Knowledge of refundable credits is crucial, especially for low-income taxpayers. For instance, social science research has long recognized that prior knowledge about the Earned Income Tax Credit (EITC) meaningfully affects take-up rates, ,  The IRS acknowledged this with its EITC Awareness Day, where it highlighted the ARP’s changes to the EITC. Likewise, the Administration has made commendable efforts to raise awareness of the expanded Child Tax Credit (CTC), Economic Impact Payments, EITC expansion and other new pandemic-era aid programs. These efforts include the “Day of Action to Ensure Americans Get the Tax Credits They Deserve” on February 8, the creation of ChildTaxCredit.gov, and the ongoing “Whole of Government Effort” to tell families about the new credits for which they may be eligible.
While these efforts to get families signed up for the EITC and CTC are commendable, the Treasury Department and White House seem to have made no meaningful effort to raise awareness about the $4,000 per-child CDCTC. For instance:
- The Administration’s widely touted ChildTaxCredit.gov provides no information on the CDCTC, even though many families with children who are eligible for CTC are likely also eligible for the CDCTC. This is despite the fact that ChildTaxCredit.gov provides information on the EITC for childless workers—a valuable program, but not one targeted at families with children, the website’s primary audience.
- The February 8 “Day of Action to Ensure Americans Get the Tax Credits They Deserve” never mentioned the CDCTC.
- The “Whole of Government Effort” on tax credits has neglected to include the CDCTC, even when sending notices to the Americans most likely to be eligible for this credit, such as in emails from the Department of Education to parents of young children.
The lack of attention to the CDCTC is troubling because as a newly refundable credit, it faces many of the same informational hurdles around families becoming aware of its existence as the CTC does. Many families are eligible to receive more money from the expanded CDCTC than from the Child Tax Credit. Failing to inform families of its existence would be a costly mistake.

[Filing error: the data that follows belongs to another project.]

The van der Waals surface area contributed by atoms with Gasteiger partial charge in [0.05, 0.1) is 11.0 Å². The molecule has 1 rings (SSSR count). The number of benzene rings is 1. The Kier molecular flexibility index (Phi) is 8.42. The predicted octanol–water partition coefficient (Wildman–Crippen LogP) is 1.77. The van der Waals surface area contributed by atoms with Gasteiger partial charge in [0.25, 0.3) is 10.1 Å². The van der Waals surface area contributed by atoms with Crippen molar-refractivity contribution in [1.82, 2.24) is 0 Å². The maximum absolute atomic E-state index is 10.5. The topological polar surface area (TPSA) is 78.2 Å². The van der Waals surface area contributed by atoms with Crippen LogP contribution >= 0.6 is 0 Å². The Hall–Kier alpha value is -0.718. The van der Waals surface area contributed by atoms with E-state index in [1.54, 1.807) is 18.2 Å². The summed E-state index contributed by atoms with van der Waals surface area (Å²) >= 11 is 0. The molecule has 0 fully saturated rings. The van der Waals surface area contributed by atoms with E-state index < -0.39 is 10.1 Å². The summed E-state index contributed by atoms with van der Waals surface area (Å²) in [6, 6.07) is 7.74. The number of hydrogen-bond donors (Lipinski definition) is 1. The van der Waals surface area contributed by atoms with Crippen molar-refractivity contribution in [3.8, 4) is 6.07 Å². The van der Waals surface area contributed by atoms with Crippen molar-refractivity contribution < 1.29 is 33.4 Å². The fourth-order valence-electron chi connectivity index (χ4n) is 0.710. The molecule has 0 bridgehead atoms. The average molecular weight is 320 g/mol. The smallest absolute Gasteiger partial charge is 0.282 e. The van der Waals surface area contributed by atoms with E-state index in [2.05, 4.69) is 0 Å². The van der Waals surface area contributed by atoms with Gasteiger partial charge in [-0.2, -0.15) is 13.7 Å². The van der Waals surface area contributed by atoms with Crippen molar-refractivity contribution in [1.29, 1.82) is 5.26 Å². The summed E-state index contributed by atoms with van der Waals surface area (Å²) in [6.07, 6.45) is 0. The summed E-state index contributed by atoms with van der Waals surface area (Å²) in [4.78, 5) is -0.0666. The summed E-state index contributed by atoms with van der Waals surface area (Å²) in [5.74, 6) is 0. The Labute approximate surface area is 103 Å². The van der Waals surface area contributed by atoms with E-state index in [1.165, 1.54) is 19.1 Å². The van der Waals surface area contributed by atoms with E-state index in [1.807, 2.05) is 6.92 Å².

We appreciate the efforts of the Internal Revenue Service, which, after being notified of similar oversights, has worked to update formerly outdated pages about the CDCTC, make approachable factsheets and materials for families and to incorporate the CDCTC into its Coronavirus Tax Relief page.
We ask the Department of Treasury and the rest of the Administration to similarly incorporate the CDCTC into outreach materials and campaigns around refundable tax credits from which it has been omitted. These include ChildTaxCredit.gov and any other appropriate materials disseminated to families, agencies, state and local governments and community organizations as part of the “Whole of Government” effort around refundable tax credits.
As families live under the burden of rising prices, they need to know about the solutions that their government is providing them. In this case, we have already passed a credit to alleviate one of the largest burdens families face—child care. Families just need to be equipped to take advantage of it. Together, we can ensure Americans get all the tax credits for which they are newly eligible for this tax season—those which they deserve. Thank you for your attention to this issue and your urgent action as tax season is already underway.